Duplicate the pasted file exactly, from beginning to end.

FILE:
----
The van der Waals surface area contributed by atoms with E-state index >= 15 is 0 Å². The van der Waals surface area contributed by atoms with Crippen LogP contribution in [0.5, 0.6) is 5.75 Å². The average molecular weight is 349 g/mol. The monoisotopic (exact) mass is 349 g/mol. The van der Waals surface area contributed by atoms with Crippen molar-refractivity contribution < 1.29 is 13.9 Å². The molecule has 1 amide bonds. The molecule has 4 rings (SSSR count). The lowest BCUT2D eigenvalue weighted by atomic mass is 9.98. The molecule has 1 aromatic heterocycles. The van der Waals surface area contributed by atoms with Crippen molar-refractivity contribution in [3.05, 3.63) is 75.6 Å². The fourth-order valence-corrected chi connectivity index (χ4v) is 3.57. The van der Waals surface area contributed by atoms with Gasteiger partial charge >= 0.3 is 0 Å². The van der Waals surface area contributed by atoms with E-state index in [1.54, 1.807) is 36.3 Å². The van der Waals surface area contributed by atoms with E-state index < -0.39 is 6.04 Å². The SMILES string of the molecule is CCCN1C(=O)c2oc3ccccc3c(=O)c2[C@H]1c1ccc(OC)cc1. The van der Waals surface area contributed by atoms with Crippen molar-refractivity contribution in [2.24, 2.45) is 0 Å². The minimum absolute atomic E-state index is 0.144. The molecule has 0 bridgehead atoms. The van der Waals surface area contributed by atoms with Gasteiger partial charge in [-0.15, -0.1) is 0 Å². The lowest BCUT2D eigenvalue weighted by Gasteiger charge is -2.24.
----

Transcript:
The van der Waals surface area contributed by atoms with E-state index >= 15 is 0 Å². The van der Waals surface area contributed by atoms with Crippen LogP contribution in [0.5, 0.6) is 5.75 Å². The average molecular weight is 349 g/mol. The monoisotopic (exact) mass is 349 g/mol. The van der Waals surface area contributed by atoms with Crippen molar-refractivity contribution < 1.29 is 13.9 Å². The molecule has 1 amide bonds. The molecule has 4 rings (SSSR count). The lowest BCUT2D eigenvalue weighted by atomic mass is 9.98. The molecule has 1 aromatic heterocycles. The van der Waals surface area contributed by atoms with Crippen molar-refractivity contribution in [3.05, 3.63) is 75.6 Å². The fourth-order valence-corrected chi connectivity index (χ4v) is 3.57. The van der Waals surface area contributed by atoms with Gasteiger partial charge >= 0.3 is 0 Å². The van der Waals surface area contributed by atoms with E-state index in [1.54, 1.807) is 36.3 Å². The van der Waals surface area contributed by atoms with E-state index < -0.39 is 6.04 Å². The SMILES string of the molecule is CCCN1C(=O)c2oc3ccccc3c(=O)c2[C@H]1c1ccc(OC)cc1. The van der Waals surface area contributed by atoms with Crippen molar-refractivity contribution in [2.24, 2.45) is 0 Å². The minimum absolute atomic E-state index is 0.144. The molecule has 0 bridgehead atoms. The van der Waals surface area contributed by atoms with Gasteiger partial charge in [-0.15, -0.1) is 0 Å². The lowest BCUT2D eigenvalue weighted by Gasteiger charge is -2.24.